The LA Times is running a "dust up" in its opinion pages - a weeklong discussion of high speed rail between Adrian Moore of the oil company funded Reason Foundation and Dan Tempelis, project manager for the CHSRA on the Palmdale-LA section of the route. It's something of an unfair fight, as Moore is trained to push misleading framing into the media, and Tempelis is a project engineer trained to build things. Tempelis isn't bad at this, but neither is he equipped to undermine the truthiness Moore spews.
Here's an example of Moore's misleading claims:
There are several reasons why high-speed rail does not stack up as the best infrastructure investment we can make today. Let's start with ridership. When high-speed rail systems were built in Europe and Asia, they served corridors that were already very dense and where a large share of travel was already by train -- and there was still no reduction in overall air travel in those corridors. Most riders of high-speed rail were already train riders. The California High-Speed Rail Authority's estimates for the state show that riders will not come from existing trains (there are very few of those) or much from the airlines. Rather, their plan rests on getting people to ride the train rather than drive. Given the more modest gas prices here, the lower density and car culture, to predict that the California high-speed train will get far more riders than systems in Europe and Japan is ridiculously optimistic.
This is a classic example of what Stephen Colbert called truthiniess - this "feels" true even though Moore hasn't provided any evidence. In fact Moore is passing along a huge pile of outright lies.
For example: "and there was still no reduction in overall air travel in those corridors." Um, WTF?
- Madrid-Barcelona AVE takes 30% of market from airlines in six months
- Eurostar Grabs Even More Passengers From Airlines
- Romance of Rail Jeopardizes Domestic Air Routes (Taiwan)
We could go on, but there's more Moore misinformation to correct, like "Most riders of high-speed rail were already train riders." Wrong again. As NARP's Matt Melzer pointed out in July Spain's experience proves that many HSR riders are in fact new train passengers. The images below compare the before and after the inaugural AVE line opened between Madrid and Sevilla in 1992:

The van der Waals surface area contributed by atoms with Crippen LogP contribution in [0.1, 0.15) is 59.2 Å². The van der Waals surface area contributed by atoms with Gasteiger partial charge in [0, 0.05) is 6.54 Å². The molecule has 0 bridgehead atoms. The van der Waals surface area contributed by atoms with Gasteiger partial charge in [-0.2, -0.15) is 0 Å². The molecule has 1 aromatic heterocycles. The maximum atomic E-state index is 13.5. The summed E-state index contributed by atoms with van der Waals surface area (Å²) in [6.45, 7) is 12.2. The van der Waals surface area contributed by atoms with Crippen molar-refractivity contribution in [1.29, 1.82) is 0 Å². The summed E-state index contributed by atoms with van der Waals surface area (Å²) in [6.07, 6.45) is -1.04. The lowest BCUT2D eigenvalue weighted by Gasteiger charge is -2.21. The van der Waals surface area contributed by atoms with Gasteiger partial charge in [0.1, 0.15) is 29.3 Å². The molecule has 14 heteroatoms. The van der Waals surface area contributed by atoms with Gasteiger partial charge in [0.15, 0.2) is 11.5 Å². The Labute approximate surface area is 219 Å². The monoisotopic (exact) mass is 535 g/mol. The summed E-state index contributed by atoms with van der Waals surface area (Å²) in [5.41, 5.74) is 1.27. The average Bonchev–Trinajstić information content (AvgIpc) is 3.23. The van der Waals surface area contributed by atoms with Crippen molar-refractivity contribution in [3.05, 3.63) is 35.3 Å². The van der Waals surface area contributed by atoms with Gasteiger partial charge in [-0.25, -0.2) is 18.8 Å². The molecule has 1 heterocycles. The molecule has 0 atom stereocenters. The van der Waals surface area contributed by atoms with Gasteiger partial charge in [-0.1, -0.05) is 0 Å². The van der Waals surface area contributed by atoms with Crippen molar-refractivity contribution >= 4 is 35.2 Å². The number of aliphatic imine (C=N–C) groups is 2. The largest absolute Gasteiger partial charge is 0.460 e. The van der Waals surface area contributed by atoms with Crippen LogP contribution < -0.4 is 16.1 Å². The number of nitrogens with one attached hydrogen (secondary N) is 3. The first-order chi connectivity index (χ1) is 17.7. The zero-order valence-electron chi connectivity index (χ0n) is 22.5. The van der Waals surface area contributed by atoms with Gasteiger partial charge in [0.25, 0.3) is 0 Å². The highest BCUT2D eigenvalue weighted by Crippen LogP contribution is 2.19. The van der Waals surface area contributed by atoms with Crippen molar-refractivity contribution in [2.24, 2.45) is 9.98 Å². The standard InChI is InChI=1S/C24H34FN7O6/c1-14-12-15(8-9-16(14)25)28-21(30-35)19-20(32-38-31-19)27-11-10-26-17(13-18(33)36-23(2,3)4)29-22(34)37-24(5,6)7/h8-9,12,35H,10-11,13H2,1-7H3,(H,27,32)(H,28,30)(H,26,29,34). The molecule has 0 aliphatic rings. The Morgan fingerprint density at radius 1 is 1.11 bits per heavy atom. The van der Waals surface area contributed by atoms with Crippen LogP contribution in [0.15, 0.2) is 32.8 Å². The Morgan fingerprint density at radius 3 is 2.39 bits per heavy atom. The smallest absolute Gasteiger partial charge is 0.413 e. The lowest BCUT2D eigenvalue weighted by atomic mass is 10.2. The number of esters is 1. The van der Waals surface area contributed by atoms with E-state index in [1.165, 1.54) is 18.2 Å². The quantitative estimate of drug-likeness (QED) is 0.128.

Melzer's post also destroys another of Moore's claims, that California lacks the density for HSR, showing that in fact CA and Spain are very comparable on this basis:
Moore's left with lame defenses of California's "car culture" - never mind the fact that Amtrak California intercity routes are setting monthly ridership records. From here Moore moves on to equally truthy claims:
This despite that fact that every other high-speed rail line in the world, all with many advantages over a California system, are subsidized.
Wow. Just...wow. This is a bald-faced lie. In France the situation is reverse - HSR subsidizes all other trains. France alone disproves Moore's lie.
there is no doubt that the high-speed train will need to be subsidized; the Reason Foundation's middling estimate is that it will require about $3 billion per year.
The nonpartisan Legislative Analyst Office reported that in the worst-case scenario only $1 billion would be required. This isn't the end of Moore's careless numerology:
Taxpayers should expect the final bill for this train system to be closer to $80 billion.
Moore has NO evidence for this claim. He uses a discredited study to claim there are 45% cost overruns on rail - Angelenos can look to the Metro Gold Line extension to see an on-time, on-budget rail project. Further, if Moore is going to give a specific figure, he needs to explain precisely where the cost overruns will come from and why they will amount to $80 billion. Since he can't, he's merely pulling the numbers out of his ass, an effort to mimic Dr. Evil.
Much of the rest of Moore's argument comes from a discredited Reason Foundation study. It would be nice if more members of the media would challenge this study instead of allow Moore to cite it as if it were gospel.
Dan Tempelis does a good job explaining the economic stimulus benefits of high speed rail and the fiscal safeguards in Prop 1A. But it's an unfair fight, since he's up against someone who will lie to readers to make his points. Yes on 1A advocates need to do a better job pushing back against the bullshit coming out of the Reason Foundation - they are lying to the public and will kill HSR if their lies are not countered.
Sadly that is the story of the 2008 election - lies, lies, lies everywhere. We're dealing with the same problems in the presidential campaign and the fight against Proposition 8. This blog has been consistently willing to debate HSR deniers on the issues. But instead all we get are lies.
If Prop 1A is going to pass, we need to fight back hard against these lies. The official campaign would do well to take a more aggressive tone here.